LOS ANGELES — The Association of Bay Area Governments plans to reimburse San Francisco the $1.3 million missing from a city redevelopment fund after an alleged theft by one of its finance officials.

The executive committee of the ABAG Finance Authority for Nonprofit Corporations voted on Tuesday to give the city $1.3 million from the authority's reserve funds to make the city whole, according to ABAG Deputy Executive Director Brad Paul, while the regional planning agency works to recover the money.

The authority's director of financial services, Clarke Howatt, who has been named as the only suspect in the theft, resigned via email on Thursday, Paul said.

The organization plans to conduct a comprehensive forensic audit to review all of the transactions that Howatt worked on, said Charles Lomeli, chair of the finance authority's executive committee. A firm hasn't been selected yet to conduct the audit.

The finance authority, also known by the acronym FAN, acted quickly to make San Francisco whole because it wanted to ensure that the South of Market Community Stabilization Committee can continue its work, Lomeli said in a prepared statement.

"We are deeply shocked that FAN's longtime Director, Clarke Howatt, appears to have embezzled $1.3 million from funds designated for public improvements in San Francisco," Lomeli said.

Howatt, a former public finance banker, had worked for ABAG since 1995.

San Francisco City Attorney Dennis Herrera and City Controller Ben Rosenfield had sent a letter to ABAG on Jan. 28 demanding the immediate return of the missing money.

"The misuse of public funds for private gain is among the worst betrayals of public trust in government, and I applaud ABAG for doing the right thing by acting quickly to restore funds that were apparently embezzled from the City's account," Herrera said in a statement.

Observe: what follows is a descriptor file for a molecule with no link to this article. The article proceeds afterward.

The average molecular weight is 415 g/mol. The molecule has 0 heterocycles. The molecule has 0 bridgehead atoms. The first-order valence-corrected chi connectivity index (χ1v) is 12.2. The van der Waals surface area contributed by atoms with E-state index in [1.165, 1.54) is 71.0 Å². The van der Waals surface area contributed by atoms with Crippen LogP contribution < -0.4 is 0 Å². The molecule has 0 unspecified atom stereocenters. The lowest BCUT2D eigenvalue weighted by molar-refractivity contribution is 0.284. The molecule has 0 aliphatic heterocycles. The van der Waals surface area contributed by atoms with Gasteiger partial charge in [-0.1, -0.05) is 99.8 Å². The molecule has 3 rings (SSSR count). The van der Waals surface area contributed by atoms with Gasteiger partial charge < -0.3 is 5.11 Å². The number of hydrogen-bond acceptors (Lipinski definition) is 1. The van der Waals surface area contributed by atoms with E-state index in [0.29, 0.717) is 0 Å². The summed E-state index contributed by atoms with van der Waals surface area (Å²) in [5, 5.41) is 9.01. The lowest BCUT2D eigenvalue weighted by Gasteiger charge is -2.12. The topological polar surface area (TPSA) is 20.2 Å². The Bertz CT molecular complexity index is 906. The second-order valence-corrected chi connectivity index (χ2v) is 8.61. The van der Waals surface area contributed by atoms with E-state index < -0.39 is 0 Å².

ABAG officials confirmed that it has been working with the FBI as well as the San Francisco City Attorney's office on an investigation into the missing funds. Calls to the FBI were not returned.

The money was in a fund intended to pay for infrastructure improvements in San Francisco's South of Market Street neighborhood. The money stolen was the remaining $1.3 million of a $5.7 million Mello-Roos community facilities district bond issued a decade ago, Paul said.

ABAG's connection to the money was that its finance authority acted as a conduit issuer for the city on the original bond issue.

According to ABAG, the situation played out as follows: Howatt created a fake limited liability corporation using a legitimate developer's name, Urban West for Rincon Developers, but using a fake contact name. He opened an account in the name of the fake LLC at a Citibank in San Diego's La Jolla neighborhood. He then mislead underwriting counsel Jones Hall by directing it to create a second indenture, a staff report and FAN resolution.

He then presented the documents to the board saying it must act immediately to disburse the bond proceeds to the developer before the timeframe for using the bond proceeds expired. The board passed a resolution based on Howatt's alleged recommendation and the documents from Jones Hall prepared at Howatt's direction. He then submitted an eligible list of public improvements and obtained the approval of the ABAG finance director.

The final step came when he used FAN board's resolution, the approval of the ABAG finance director, and the Jones Hall documents to convince Union Bank trustees to wire $1.3 million to the fake limited liability corporation.

ABAG has been working with the city attorney's office since Monday when it realized that Howatt, who was in New York for an investment banker's conference, was the likely suspect, Paul said.

"All of the hard working employees of ABAG and FAN feel betrayed by the corrupt and reckless actions of one man," said ABAG Executive Director Ezra Rapport.

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